Hawaii October 2014
There are a few times when I have I traveled in the past that I buy plane tickets that do not seem to make any sense and this trip to Hawaii was one of those times. I had originally planned to stay on only two islands, Oahu and Maui on this trip, but like everything else in my crazy life that changed.
The Mexico thing pushed my Hawaii thing a week. So my flight from Mexico took me first to Denver where I had left two big bags full of boat parts to spend a night and then to Oahu. Next I spent one night in a crappy little motel close to the Oahu airport with what looked to me like 200 other travelers were doing the same thing due to the fact that I arrived after the last flight to Maui left. Then there was one last quick hop and I got on a morning flight to meet Deb in Maui.
We arrived at the same time and set off for our first frustration of the day, the rental car company. We had 250 pounds of luggage and wrestled them to the shuttle stop it was then that we first noticed that it is damn hot in Hawaii this time of year! The line at the rental car company was ridiculous and out the door and I did not see any reason standing in line for an hour at Budget when there was nobody waiting next door at Hertz. 15 minutes later I pulled into Budget in a Hertz car and loaded up the bags into the first of the 5 rentals cars we would have during the next two weeks. Sometimes when I mess up it all works out and this was one of them since I actually did not have the car booked at Budget until the following day and our hotel was just minutes away and we made our switch into a Budget rental car number 2 the next morning. The best way I found to rent a car is to get on Price Line and name my own price. I can usually get a car for about $25/day. When you rent with a major credit card you will find you already have insurance as one of the card features, or simply tell your carrier to give you a rider before you leave home and save yourself $12-15/day.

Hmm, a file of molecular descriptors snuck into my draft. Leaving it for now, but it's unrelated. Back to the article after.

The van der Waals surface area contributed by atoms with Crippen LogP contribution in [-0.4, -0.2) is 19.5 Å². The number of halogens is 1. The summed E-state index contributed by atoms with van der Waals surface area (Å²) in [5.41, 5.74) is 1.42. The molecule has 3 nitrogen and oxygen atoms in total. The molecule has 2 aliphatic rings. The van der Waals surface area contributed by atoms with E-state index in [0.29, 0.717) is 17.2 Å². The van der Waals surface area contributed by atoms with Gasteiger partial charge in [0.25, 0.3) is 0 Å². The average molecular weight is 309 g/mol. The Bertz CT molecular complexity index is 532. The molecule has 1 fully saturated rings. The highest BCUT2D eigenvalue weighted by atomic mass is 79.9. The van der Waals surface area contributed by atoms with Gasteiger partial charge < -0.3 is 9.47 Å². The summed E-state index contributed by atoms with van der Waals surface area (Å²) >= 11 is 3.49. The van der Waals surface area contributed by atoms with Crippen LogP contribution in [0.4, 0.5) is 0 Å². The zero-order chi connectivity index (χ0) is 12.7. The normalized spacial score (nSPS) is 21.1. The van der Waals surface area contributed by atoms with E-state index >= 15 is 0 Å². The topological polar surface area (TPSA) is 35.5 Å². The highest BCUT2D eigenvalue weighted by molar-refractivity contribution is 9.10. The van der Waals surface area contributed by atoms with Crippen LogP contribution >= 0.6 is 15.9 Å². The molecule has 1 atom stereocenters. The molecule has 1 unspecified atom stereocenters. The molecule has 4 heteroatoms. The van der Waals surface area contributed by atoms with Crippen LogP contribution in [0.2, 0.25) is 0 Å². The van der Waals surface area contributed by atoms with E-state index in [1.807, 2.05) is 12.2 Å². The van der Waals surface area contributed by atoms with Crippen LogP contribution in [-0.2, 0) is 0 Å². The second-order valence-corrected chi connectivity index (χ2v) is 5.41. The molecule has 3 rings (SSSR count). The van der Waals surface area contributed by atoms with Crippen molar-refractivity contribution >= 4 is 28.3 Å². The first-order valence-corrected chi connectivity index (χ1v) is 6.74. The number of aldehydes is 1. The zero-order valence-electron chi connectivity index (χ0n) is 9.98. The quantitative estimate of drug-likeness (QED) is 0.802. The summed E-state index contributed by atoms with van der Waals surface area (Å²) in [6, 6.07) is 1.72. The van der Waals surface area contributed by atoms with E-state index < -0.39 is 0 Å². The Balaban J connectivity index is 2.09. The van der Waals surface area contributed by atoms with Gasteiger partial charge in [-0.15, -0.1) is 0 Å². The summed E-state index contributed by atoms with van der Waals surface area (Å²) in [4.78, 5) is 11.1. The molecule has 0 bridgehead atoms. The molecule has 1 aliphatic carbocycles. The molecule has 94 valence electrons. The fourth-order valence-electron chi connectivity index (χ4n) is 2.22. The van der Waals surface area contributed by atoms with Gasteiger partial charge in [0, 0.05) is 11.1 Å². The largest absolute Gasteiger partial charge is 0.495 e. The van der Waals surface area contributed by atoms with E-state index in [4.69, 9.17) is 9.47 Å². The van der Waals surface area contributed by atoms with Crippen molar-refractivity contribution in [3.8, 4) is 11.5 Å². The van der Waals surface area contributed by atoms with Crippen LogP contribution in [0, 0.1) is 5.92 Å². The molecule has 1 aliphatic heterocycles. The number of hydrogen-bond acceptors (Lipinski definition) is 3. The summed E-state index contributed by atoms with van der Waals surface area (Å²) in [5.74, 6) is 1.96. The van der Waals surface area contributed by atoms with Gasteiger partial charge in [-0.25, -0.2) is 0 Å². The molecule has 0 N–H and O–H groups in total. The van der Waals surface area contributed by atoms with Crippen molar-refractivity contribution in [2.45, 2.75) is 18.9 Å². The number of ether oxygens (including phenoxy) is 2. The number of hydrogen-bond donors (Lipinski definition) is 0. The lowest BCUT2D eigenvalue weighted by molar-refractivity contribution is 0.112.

Our travel plans were simple, to stay in a place a few days and then make a new plan. Nowadays with tools like Booking.com and Expedia you can find some great last minute deals on rooms and can be flexible on where you stay on the island. The first hotel we found was a place close to it all in a newly refurbished older hotel for around $100.